Concern among UK banks and insurers regarding financial crime is reaching new levels, but institutions have little or no dedicated budget to fight it, according to research from IT services firm LogicaCMG.
The study of 100 senior executives reveals that only 17% of financial services institutions have a dedicated budget to combat financial crime, despite two thirds of respondents claiming that fraud issues are higher on the corporate agenda than ever before.
The report reveals a disparity between what firms feel should be done to contest financial crime and the investment that is actually being made. More than three quarters (79%) of financial institutions believe they are proactive in battling financial crime, yet only a quarter plan to increase budgets to tackle this growing problem.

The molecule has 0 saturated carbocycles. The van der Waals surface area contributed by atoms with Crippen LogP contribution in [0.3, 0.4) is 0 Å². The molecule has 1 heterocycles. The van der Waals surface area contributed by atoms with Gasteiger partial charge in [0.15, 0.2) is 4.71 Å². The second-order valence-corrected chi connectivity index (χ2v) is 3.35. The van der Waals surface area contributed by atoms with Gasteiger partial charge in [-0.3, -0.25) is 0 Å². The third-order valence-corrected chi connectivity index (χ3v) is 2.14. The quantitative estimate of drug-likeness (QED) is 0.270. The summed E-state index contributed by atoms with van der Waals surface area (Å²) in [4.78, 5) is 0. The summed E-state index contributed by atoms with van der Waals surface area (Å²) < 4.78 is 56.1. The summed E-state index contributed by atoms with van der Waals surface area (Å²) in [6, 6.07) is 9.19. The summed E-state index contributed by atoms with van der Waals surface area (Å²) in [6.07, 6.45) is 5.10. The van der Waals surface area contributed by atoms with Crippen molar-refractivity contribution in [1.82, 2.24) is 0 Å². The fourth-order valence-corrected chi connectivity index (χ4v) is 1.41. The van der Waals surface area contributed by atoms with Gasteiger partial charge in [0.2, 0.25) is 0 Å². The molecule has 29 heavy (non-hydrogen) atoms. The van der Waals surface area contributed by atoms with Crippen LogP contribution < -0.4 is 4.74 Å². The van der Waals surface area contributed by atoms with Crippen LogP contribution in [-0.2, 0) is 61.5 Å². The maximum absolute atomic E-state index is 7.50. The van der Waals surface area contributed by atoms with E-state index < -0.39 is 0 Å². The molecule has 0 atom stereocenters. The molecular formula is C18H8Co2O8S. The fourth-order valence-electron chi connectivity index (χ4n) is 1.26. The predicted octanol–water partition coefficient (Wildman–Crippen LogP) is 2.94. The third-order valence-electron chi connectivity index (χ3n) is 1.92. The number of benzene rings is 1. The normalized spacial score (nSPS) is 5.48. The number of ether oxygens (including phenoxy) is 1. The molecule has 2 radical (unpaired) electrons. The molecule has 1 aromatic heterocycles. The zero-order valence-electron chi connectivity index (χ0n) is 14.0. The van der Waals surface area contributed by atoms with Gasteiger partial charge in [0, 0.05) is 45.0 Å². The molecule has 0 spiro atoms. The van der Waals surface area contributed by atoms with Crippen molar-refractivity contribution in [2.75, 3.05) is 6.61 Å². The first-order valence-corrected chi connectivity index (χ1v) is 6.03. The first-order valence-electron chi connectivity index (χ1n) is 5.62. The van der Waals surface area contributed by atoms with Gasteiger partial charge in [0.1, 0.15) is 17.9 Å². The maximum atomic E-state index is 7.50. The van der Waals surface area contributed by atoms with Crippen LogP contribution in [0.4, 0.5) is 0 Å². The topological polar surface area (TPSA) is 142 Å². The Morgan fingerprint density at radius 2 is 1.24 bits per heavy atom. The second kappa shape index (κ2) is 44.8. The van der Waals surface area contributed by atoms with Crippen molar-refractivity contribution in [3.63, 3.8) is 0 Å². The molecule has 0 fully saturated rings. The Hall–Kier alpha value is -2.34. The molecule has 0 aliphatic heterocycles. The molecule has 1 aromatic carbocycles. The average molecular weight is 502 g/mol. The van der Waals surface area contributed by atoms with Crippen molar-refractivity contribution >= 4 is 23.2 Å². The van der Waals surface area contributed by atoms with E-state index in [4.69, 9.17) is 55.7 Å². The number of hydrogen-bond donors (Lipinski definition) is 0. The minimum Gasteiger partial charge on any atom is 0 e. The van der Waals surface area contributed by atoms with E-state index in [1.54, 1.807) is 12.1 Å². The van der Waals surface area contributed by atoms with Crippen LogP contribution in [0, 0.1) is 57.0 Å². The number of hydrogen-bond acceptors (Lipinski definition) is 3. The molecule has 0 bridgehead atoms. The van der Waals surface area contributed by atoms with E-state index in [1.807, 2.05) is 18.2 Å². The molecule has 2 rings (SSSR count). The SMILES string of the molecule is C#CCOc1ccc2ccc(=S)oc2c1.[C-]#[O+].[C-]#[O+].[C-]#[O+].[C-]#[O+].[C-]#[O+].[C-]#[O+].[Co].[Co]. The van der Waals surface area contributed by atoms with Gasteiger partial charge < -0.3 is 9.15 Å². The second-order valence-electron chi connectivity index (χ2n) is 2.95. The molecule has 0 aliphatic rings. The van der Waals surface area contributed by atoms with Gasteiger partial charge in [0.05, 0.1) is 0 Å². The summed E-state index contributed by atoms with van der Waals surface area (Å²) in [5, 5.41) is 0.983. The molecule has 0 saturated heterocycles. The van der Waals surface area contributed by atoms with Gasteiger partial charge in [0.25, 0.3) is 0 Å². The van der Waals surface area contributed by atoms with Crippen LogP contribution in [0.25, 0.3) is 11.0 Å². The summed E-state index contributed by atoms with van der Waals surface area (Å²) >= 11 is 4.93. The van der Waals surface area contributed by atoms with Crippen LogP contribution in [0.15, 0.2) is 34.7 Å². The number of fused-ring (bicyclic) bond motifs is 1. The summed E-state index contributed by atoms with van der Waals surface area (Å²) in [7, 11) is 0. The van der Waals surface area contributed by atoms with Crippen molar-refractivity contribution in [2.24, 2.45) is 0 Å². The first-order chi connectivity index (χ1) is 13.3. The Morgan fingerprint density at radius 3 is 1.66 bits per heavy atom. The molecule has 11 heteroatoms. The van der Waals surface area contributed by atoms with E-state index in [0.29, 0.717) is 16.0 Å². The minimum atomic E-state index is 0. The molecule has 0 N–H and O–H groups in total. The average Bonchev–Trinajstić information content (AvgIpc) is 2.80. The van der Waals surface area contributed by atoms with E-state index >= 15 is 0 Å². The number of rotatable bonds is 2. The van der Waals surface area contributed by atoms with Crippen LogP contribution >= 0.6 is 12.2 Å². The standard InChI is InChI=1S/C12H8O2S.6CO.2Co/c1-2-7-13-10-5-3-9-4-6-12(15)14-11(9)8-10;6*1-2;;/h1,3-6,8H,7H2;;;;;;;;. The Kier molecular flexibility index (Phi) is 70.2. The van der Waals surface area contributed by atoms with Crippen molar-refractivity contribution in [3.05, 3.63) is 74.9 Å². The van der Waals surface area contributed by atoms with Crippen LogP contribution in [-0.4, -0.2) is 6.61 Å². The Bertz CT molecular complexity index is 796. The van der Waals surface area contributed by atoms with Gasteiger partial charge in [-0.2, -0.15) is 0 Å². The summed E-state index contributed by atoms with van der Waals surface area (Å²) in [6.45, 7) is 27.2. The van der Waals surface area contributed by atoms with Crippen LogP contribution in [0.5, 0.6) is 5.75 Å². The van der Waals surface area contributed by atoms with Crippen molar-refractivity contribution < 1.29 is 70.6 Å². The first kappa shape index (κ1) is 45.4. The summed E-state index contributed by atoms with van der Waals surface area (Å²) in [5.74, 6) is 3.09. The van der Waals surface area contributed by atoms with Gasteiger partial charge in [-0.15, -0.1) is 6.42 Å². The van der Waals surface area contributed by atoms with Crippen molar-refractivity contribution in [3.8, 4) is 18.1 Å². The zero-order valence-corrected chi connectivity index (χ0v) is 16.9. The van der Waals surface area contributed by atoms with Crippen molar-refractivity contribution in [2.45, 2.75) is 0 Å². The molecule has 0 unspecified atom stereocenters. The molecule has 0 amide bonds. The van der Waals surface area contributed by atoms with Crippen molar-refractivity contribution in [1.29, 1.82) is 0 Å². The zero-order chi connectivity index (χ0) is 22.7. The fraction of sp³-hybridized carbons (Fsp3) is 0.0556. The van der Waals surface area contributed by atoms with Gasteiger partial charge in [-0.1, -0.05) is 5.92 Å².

LogicaCMG says this lack of budget, combined with a lack of analysis, is leading to a misdirection of resources dictated more by regulatory demands than bottom line business sense. The survey finds firms are focusing on combating money laundering (45 per cent see it as the key focus) rather than credit card (three per cent) and other types of fraud (27%).
Guy Warren, LogicaCM'’s managing director of financial services in the UK, comments: "It appears the industry has some way to go before understanding the impact of crime to the bottom line and subsequently, where it invests sufficient funds to seriously tackle the problem."